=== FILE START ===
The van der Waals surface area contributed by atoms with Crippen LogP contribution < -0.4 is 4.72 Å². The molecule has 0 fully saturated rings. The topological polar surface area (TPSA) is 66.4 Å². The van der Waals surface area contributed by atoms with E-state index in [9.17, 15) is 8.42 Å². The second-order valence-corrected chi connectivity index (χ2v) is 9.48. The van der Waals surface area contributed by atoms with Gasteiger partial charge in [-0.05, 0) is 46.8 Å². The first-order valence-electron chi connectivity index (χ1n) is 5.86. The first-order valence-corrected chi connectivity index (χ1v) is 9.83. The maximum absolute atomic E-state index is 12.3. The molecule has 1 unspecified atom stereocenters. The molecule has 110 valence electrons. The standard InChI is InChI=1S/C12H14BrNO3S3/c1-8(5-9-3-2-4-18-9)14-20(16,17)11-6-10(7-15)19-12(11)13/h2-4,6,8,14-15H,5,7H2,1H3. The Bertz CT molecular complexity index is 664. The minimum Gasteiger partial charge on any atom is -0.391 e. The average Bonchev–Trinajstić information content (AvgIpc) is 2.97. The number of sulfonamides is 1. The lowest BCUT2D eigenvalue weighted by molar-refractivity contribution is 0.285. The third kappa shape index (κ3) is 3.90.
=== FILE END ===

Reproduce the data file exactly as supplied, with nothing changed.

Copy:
The van der Waals surface area contributed by atoms with Crippen LogP contribution < -0.4 is 4.72 Å². The molecule has 0 fully saturated rings. The topological polar surface area (TPSA) is 66.4 Å². The van der Waals surface area contributed by atoms with E-state index in [9.17, 15) is 8.42 Å². The second-order valence-corrected chi connectivity index (χ2v) is 9.48. The van der Waals surface area contributed by atoms with Gasteiger partial charge in [-0.05, 0) is 46.8 Å². The first-order valence-electron chi connectivity index (χ1n) is 5.86. The first-order valence-corrected chi connectivity index (χ1v) is 9.83. The maximum absolute atomic E-state index is 12.3. The molecule has 1 unspecified atom stereocenters. The molecule has 110 valence electrons. The standard InChI is InChI=1S/C12H14BrNO3S3/c1-8(5-9-3-2-4-18-9)14-20(16,17)11-6-10(7-15)19-12(11)13/h2-4,6,8,14-15H,5,7H2,1H3. The Bertz CT molecular complexity index is 664. The minimum Gasteiger partial charge on any atom is -0.391 e. The average Bonchev–Trinajstić information content (AvgIpc) is 2.97. The number of sulfonamides is 1. The lowest BCUT2D eigenvalue weighted by molar-refractivity contribution is 0.285. The third kappa shape index (κ3) is 3.90.